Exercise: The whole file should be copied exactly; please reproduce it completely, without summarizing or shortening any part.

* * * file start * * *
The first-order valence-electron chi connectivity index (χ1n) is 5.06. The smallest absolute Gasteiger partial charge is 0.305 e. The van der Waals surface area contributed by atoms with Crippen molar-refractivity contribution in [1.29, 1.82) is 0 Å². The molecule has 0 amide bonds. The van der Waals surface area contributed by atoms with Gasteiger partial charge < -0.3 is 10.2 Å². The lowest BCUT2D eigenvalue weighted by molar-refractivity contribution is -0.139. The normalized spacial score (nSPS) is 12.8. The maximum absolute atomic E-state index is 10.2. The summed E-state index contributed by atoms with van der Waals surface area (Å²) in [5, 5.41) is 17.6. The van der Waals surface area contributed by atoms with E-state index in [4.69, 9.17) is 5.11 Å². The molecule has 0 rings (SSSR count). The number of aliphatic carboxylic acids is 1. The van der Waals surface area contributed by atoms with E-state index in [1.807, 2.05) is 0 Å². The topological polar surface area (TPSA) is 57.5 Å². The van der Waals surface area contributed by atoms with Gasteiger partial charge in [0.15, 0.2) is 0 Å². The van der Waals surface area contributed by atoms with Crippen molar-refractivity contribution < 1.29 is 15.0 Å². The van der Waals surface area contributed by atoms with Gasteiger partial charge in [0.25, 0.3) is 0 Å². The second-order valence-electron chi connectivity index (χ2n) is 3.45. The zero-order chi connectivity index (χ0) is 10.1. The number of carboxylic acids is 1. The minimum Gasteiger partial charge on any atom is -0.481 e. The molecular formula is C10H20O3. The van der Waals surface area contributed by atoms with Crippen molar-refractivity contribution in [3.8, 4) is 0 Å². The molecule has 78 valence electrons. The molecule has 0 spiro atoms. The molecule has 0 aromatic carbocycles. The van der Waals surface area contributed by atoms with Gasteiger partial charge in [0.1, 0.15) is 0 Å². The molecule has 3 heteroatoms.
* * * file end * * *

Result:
The first-order valence-electron chi connectivity index (χ1n) is 5.06. The smallest absolute Gasteiger partial charge is 0.305 e. The van der Waals surface area contributed by atoms with Crippen molar-refractivity contribution in [1.29, 1.82) is 0 Å². The molecule has 0 amide bonds. The van der Waals surface area contributed by atoms with Gasteiger partial charge < -0.3 is 10.2 Å². The lowest BCUT2D eigenvalue weighted by molar-refractivity contribution is -0.139. The normalized spacial score (nSPS) is 12.8. The maximum absolute atomic E-state index is 10.2. The summed E-state index contributed by atoms with van der Waals surface area (Å²) in [5, 5.41) is 17.6. The van der Waals surface area contributed by atoms with E-state index in [4.69, 9.17) is 5.11 Å². The molecule has 0 rings (SSSR count). The number of aliphatic carboxylic acids is 1. The van der Waals surface area contributed by atoms with E-state index in [1.807, 2.05) is 0 Å². The topological polar surface area (TPSA) is 57.5 Å². The van der Waals surface area contributed by atoms with Gasteiger partial charge in [0.15, 0.2) is 0 Å². The van der Waals surface area contributed by atoms with Crippen molar-refractivity contribution < 1.29 is 15.0 Å². The van der Waals surface area contributed by atoms with Gasteiger partial charge in [0.25, 0.3) is 0 Å². The second-order valence-electron chi connectivity index (χ2n) is 3.45. The zero-order chi connectivity index (χ0) is 10.1. The number of carboxylic acids is 1. The minimum Gasteiger partial charge on any atom is -0.481 e. The molecular formula is C10H20O3. The van der Waals surface area contributed by atoms with Crippen molar-refractivity contribution in [3.8, 4) is 0 Å². The molecule has 78 valence electrons. The molecule has 0 spiro atoms. The molecule has 0 aromatic carbocycles. The van der Waals surface area contributed by atoms with Gasteiger partial charge in [0.1, 0.15) is 0 Å². The molecule has 3 heteroatoms.